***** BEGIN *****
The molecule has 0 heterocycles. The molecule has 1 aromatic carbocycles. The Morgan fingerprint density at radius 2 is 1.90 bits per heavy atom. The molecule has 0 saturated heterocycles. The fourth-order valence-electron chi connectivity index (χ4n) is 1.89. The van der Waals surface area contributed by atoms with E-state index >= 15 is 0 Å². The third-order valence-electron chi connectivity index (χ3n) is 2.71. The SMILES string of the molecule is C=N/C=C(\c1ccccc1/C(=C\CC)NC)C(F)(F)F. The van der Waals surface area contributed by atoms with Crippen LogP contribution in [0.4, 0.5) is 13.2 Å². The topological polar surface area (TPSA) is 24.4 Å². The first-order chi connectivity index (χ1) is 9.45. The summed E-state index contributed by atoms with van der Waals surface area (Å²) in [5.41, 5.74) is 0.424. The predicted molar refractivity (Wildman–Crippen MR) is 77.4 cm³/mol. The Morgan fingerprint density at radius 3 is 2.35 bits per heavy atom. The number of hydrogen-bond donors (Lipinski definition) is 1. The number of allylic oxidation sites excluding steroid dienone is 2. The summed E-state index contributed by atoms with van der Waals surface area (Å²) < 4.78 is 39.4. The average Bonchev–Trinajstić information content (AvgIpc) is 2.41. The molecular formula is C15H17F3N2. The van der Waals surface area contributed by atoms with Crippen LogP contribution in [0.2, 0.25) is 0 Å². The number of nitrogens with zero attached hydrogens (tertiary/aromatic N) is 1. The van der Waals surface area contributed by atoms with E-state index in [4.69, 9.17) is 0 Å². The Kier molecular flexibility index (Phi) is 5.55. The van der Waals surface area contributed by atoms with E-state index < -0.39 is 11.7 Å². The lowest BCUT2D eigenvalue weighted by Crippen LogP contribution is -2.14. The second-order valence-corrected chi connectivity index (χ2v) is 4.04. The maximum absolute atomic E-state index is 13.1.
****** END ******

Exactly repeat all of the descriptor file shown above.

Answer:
The molecule has 0 heterocycles. The molecule has 1 aromatic carbocycles. The Morgan fingerprint density at radius 2 is 1.90 bits per heavy atom. The molecule has 0 saturated heterocycles. The fourth-order valence-electron chi connectivity index (χ4n) is 1.89. The van der Waals surface area contributed by atoms with E-state index >= 15 is 0 Å². The third-order valence-electron chi connectivity index (χ3n) is 2.71. The SMILES string of the molecule is C=N/C=C(\c1ccccc1/C(=C\CC)NC)C(F)(F)F. The van der Waals surface area contributed by atoms with Crippen LogP contribution in [0.4, 0.5) is 13.2 Å². The topological polar surface area (TPSA) is 24.4 Å². The first-order chi connectivity index (χ1) is 9.45. The summed E-state index contributed by atoms with van der Waals surface area (Å²) in [5.41, 5.74) is 0.424. The predicted molar refractivity (Wildman–Crippen MR) is 77.4 cm³/mol. The Morgan fingerprint density at radius 3 is 2.35 bits per heavy atom. The number of hydrogen-bond donors (Lipinski definition) is 1. The number of allylic oxidation sites excluding steroid dienone is 2. The summed E-state index contributed by atoms with van der Waals surface area (Å²) < 4.78 is 39.4. The average Bonchev–Trinajstić information content (AvgIpc) is 2.41. The molecular formula is C15H17F3N2. The van der Waals surface area contributed by atoms with Crippen LogP contribution in [0.2, 0.25) is 0 Å². The number of nitrogens with zero attached hydrogens (tertiary/aromatic N) is 1. The van der Waals surface area contributed by atoms with E-state index in [4.69, 9.17) is 0 Å². The Kier molecular flexibility index (Phi) is 5.55. The van der Waals surface area contributed by atoms with E-state index < -0.39 is 11.7 Å². The lowest BCUT2D eigenvalue weighted by Crippen LogP contribution is -2.14. The second-order valence-corrected chi connectivity index (χ2v) is 4.04. The maximum absolute atomic E-state index is 13.1.